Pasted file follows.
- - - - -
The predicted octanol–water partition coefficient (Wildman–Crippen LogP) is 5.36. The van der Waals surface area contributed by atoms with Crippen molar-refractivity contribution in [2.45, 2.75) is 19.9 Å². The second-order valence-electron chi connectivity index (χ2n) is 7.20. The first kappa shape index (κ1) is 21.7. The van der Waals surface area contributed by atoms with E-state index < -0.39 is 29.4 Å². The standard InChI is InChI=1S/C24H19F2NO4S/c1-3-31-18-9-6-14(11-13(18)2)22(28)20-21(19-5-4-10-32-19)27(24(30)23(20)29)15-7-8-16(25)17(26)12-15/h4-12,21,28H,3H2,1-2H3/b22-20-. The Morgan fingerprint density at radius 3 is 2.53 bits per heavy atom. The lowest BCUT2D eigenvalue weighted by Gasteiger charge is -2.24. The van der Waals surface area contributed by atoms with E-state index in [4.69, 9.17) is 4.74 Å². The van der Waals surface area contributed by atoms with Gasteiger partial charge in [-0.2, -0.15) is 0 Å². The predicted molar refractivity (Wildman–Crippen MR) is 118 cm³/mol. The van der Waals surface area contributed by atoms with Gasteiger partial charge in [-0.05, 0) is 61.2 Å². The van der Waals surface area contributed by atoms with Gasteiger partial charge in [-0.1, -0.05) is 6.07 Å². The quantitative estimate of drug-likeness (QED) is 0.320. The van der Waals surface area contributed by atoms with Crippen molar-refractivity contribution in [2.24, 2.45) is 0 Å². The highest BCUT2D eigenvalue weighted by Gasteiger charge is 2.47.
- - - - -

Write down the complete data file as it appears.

The predicted octanol–water partition coefficient (Wildman–Crippen LogP) is 5.36. The van der Waals surface area contributed by atoms with Crippen molar-refractivity contribution in [2.45, 2.75) is 19.9 Å². The second-order valence-electron chi connectivity index (χ2n) is 7.20. The first kappa shape index (κ1) is 21.7. The van der Waals surface area contributed by atoms with E-state index < -0.39 is 29.4 Å². The standard InChI is InChI=1S/C24H19F2NO4S/c1-3-31-18-9-6-14(11-13(18)2)22(28)20-21(19-5-4-10-32-19)27(24(30)23(20)29)15-7-8-16(25)17(26)12-15/h4-12,21,28H,3H2,1-2H3/b22-20-. The Morgan fingerprint density at radius 3 is 2.53 bits per heavy atom. The lowest BCUT2D eigenvalue weighted by Gasteiger charge is -2.24. The van der Waals surface area contributed by atoms with E-state index in [4.69, 9.17) is 4.74 Å². The van der Waals surface area contributed by atoms with Gasteiger partial charge in [-0.2, -0.15) is 0 Å². The predicted molar refractivity (Wildman–Crippen MR) is 118 cm³/mol. The van der Waals surface area contributed by atoms with Gasteiger partial charge in [-0.05, 0) is 61.2 Å². The van der Waals surface area contributed by atoms with Gasteiger partial charge in [-0.1, -0.05) is 6.07 Å². The quantitative estimate of drug-likeness (QED) is 0.320. The van der Waals surface area contributed by atoms with Crippen molar-refractivity contribution in [2.24, 2.45) is 0 Å². The highest BCUT2D eigenvalue weighted by Gasteiger charge is 2.47.